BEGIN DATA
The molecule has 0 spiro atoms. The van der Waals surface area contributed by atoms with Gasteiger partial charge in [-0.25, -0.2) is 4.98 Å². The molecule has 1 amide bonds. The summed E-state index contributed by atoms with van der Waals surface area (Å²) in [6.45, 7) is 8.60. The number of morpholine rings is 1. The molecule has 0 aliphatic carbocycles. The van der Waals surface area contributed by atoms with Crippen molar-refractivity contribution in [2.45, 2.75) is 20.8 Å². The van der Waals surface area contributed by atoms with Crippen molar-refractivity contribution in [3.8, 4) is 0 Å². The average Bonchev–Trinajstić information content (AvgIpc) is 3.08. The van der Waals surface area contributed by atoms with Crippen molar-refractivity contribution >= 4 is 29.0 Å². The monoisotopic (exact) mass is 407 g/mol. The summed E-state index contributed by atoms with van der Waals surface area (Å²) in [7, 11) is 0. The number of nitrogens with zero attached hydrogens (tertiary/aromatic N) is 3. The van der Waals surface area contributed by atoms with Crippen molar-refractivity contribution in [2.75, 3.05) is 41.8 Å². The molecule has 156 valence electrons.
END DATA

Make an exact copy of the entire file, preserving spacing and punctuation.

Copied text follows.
The molecule has 0 spiro atoms. The van der Waals surface area contributed by atoms with Gasteiger partial charge in [-0.25, -0.2) is 4.98 Å². The molecule has 1 amide bonds. The summed E-state index contributed by atoms with van der Waals surface area (Å²) in [6.45, 7) is 8.60. The number of morpholine rings is 1. The molecule has 0 aliphatic carbocycles. The van der Waals surface area contributed by atoms with Crippen molar-refractivity contribution in [2.45, 2.75) is 20.8 Å². The van der Waals surface area contributed by atoms with Crippen molar-refractivity contribution in [3.8, 4) is 0 Å². The average Bonchev–Trinajstić information content (AvgIpc) is 3.08. The van der Waals surface area contributed by atoms with Crippen molar-refractivity contribution >= 4 is 29.0 Å². The monoisotopic (exact) mass is 407 g/mol. The summed E-state index contributed by atoms with van der Waals surface area (Å²) in [7, 11) is 0. The number of nitrogens with zero attached hydrogens (tertiary/aromatic N) is 3. The van der Waals surface area contributed by atoms with Crippen molar-refractivity contribution in [2.75, 3.05) is 41.8 Å². The molecule has 156 valence electrons.